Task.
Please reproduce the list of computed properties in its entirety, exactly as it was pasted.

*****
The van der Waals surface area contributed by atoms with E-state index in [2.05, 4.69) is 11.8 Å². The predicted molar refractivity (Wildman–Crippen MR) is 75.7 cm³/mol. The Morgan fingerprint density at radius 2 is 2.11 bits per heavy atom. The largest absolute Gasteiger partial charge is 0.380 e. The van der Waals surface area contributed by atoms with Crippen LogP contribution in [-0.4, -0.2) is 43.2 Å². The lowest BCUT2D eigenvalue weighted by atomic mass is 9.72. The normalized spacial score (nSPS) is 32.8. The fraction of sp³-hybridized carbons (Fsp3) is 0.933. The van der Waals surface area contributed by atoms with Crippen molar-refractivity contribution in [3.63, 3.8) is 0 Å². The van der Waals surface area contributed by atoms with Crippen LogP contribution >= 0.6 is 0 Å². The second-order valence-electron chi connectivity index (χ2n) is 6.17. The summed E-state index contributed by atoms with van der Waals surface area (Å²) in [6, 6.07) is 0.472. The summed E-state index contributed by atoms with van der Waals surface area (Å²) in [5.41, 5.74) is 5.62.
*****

The van der Waals surface area contributed by atoms with E-state index in [2.05, 4.69) is 11.8 Å². The predicted molar refractivity (Wildman–Crippen MR) is 75.7 cm³/mol. The Morgan fingerprint density at radius 2 is 2.11 bits per heavy atom. The largest absolute Gasteiger partial charge is 0.380 e. The van der Waals surface area contributed by atoms with Crippen LogP contribution in [-0.4, -0.2) is 43.2 Å². The lowest BCUT2D eigenvalue weighted by atomic mass is 9.72. The normalized spacial score (nSPS) is 32.8. The fraction of sp³-hybridized carbons (Fsp3) is 0.933. The van der Waals surface area contributed by atoms with Crippen molar-refractivity contribution in [3.63, 3.8) is 0 Å². The van der Waals surface area contributed by atoms with Crippen LogP contribution >= 0.6 is 0 Å². The second-order valence-electron chi connectivity index (χ2n) is 6.17. The summed E-state index contributed by atoms with van der Waals surface area (Å²) in [6, 6.07) is 0.472. The summed E-state index contributed by atoms with van der Waals surface area (Å²) in [5.41, 5.74) is 5.62.